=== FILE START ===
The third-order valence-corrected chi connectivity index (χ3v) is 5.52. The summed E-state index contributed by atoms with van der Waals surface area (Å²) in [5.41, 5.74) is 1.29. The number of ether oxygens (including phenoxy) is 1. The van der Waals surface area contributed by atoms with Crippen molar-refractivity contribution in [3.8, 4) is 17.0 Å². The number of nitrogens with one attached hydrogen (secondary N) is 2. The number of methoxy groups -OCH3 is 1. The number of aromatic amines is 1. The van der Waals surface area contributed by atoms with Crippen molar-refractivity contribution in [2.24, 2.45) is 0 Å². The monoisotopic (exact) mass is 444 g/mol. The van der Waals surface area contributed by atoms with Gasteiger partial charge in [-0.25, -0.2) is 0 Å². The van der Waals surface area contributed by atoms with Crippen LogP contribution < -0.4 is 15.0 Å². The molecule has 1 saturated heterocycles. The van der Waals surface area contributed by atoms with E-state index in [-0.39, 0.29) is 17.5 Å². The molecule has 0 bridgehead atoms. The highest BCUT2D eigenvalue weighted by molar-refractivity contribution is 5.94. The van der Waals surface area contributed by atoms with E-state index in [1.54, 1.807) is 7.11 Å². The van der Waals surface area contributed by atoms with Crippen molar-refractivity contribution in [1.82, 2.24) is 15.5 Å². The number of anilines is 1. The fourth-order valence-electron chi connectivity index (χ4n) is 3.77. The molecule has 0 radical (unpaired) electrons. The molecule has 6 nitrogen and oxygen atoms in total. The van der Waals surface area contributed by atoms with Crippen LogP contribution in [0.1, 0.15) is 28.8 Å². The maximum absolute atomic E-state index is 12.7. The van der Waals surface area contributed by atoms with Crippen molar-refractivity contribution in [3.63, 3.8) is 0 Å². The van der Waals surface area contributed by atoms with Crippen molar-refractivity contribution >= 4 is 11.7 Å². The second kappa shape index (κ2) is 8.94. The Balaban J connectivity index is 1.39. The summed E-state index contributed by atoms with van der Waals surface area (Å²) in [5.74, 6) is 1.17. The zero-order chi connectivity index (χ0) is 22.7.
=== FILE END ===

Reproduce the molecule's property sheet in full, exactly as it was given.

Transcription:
The third-order valence-corrected chi connectivity index (χ3v) is 5.52. The summed E-state index contributed by atoms with van der Waals surface area (Å²) in [5.41, 5.74) is 1.29. The number of ether oxygens (including phenoxy) is 1. The van der Waals surface area contributed by atoms with Crippen molar-refractivity contribution in [3.8, 4) is 17.0 Å². The number of nitrogens with one attached hydrogen (secondary N) is 2. The number of methoxy groups -OCH3 is 1. The number of aromatic amines is 1. The van der Waals surface area contributed by atoms with Crippen molar-refractivity contribution in [2.24, 2.45) is 0 Å². The monoisotopic (exact) mass is 444 g/mol. The van der Waals surface area contributed by atoms with Gasteiger partial charge in [-0.25, -0.2) is 0 Å². The van der Waals surface area contributed by atoms with Crippen LogP contribution < -0.4 is 15.0 Å². The molecule has 1 saturated heterocycles. The van der Waals surface area contributed by atoms with E-state index in [-0.39, 0.29) is 17.5 Å². The molecule has 0 bridgehead atoms. The highest BCUT2D eigenvalue weighted by molar-refractivity contribution is 5.94. The van der Waals surface area contributed by atoms with E-state index in [1.54, 1.807) is 7.11 Å². The van der Waals surface area contributed by atoms with Crippen molar-refractivity contribution in [1.82, 2.24) is 15.5 Å². The number of anilines is 1. The fourth-order valence-electron chi connectivity index (χ4n) is 3.77. The molecule has 0 radical (unpaired) electrons. The molecule has 6 nitrogen and oxygen atoms in total. The van der Waals surface area contributed by atoms with Crippen LogP contribution in [0.1, 0.15) is 28.8 Å². The maximum absolute atomic E-state index is 12.7. The van der Waals surface area contributed by atoms with Crippen molar-refractivity contribution in [3.63, 3.8) is 0 Å². The van der Waals surface area contributed by atoms with Crippen molar-refractivity contribution >= 4 is 11.7 Å². The second kappa shape index (κ2) is 8.94. The Balaban J connectivity index is 1.39. The summed E-state index contributed by atoms with van der Waals surface area (Å²) in [5.74, 6) is 1.17. The zero-order chi connectivity index (χ0) is 22.7.